Intubation and extubation (Endotracheal tube (ETT) removal) represent a critically important phase of anesthesia care where multiple potentially catastrophic complications can occur. Therefore modern practice has focused on limiting adverse events during these stages. Intubation is accompanied with an algorithm designed to help providers navigate challenging airways. While extubation generally carries guidelines and practical measure to help guide extubation readiness, deep vs awake ETT removal is often left to provider discretion.

In general, patients are extubated when either under general anesthesia (GA) (deep) or awake and following commands, and not between these two states. Most adults are extubated awake while healthy pediatric patients are commonly extubated deep.

A few general exclusions that should preclude a deep extubation: difficult airway (mask or intubation), full stomach, severe OSA, or other pathology that limits adequate spontaneous ventilation.

Classic routine awake extubation is considered when patients are well oxygenated with adequate spontaneous ventilation including frequency, regularity, and tidal volume as guided spirometry and end-tidal carbon dioxide (CO2). In addition the awake extubation is performed after the patient demonstrates the ability to follow commands such as sustained head lift, tongue protrusion, hand grip and release, etc.

Deep extubation is defined as ETT removal while under full general anesthesia (no response to surgical stimulus). If on volatile anesthesia, 1.0 MAC or higher is typically required. Patient should have full paralytic reversal and adequate spontaneous ventilation including frequency, regularity, and tidal volume as guided spirometry, SaO2, and end-tidal carbon dioxide (CO2). Deep oropharyngeal suction to both remove any secretions and also identify breath holding or response to stimulus. If no grimace or breath holding, the patient is considered "deep" and extubation can proceed. Following ETT removal, supplemental O2 via face mask is applied and ventilation should be closely monitored to identify obstruction, spasm, or poor effort. Oral/nasal airways, jaw thrust, or other maneuvers may be required to overcome obstruction.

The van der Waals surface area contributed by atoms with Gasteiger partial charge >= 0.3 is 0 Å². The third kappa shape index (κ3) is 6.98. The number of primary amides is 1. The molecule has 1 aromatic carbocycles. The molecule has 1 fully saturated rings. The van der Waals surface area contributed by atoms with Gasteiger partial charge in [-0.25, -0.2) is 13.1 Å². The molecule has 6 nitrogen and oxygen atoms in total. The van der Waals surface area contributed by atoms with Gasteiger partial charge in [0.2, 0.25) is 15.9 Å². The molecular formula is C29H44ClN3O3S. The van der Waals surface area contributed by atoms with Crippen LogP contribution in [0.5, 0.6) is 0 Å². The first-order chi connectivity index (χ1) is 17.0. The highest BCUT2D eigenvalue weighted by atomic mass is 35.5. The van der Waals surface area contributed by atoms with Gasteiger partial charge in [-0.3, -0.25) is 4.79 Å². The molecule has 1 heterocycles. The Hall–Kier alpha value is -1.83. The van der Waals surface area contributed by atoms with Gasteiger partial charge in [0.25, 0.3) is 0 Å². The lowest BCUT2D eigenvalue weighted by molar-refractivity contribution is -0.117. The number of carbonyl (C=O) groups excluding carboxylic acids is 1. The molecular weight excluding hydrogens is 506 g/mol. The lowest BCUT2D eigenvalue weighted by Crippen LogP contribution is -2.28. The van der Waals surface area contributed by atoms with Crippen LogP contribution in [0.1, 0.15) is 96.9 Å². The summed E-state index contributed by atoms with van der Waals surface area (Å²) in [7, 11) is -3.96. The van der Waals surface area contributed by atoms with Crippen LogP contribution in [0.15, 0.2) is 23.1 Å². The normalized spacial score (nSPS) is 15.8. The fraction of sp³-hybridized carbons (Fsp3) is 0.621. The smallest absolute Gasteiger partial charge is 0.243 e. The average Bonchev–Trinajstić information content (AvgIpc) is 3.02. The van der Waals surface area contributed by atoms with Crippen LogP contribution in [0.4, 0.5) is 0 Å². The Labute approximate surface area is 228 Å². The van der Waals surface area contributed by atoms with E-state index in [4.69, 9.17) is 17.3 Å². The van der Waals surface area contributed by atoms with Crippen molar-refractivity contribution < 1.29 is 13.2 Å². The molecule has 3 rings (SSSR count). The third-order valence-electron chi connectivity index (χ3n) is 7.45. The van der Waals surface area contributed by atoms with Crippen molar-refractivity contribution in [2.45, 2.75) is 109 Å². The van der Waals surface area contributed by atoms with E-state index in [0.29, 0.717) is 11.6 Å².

Benefits include:

  • Decrease coughing, gagging, bucking on the ETT
  • Potentially more calm and smooth emergence

Risks include:

  • Potentially unprotected airway in an anesthetized patient
  • Theoretical risk of laryngospasm
  • Increased risk of airway obstruction

A meta analysis in 2018 with 17 randomized trials and a total of 1881 pediatric patients had several interesting findings:[1]

Deep vs awake extubation Result Odds ratio
Overall complications No difference OR 0.5, 95% CI 0.23–1.11, p = 0.09
Airway obstruction Favors awake OR 2.67, 95% CI 1.03–6.94, p = 0.04
Cough Favors deep OR 0.25, 95% CI 0.10–0.60, p = 0.002
Desaturation (<96%) No difference OR 0.43, 95% CI 0.17–1.09, p = 0.08
Laryngospasm No difference OR 1.12, 95% CI 0.57-2.17, p = 0.75
Breath holding No difference OR 0.77, 95% CI 0.27–2.18, p = 0.62
  1. Koo CH, Lee SY, Chung SH, Ryu JH. Deep vs. Awake Extubation and LMA Removal in Terms of Airway Complications in Pediatric Patients Undergoing Anesthesia: A Systemic Review and Meta-Analysis. J Clin Med. 2018;7(10):353. Published 2018 Oct 14. doi:10.3390/jcm7100353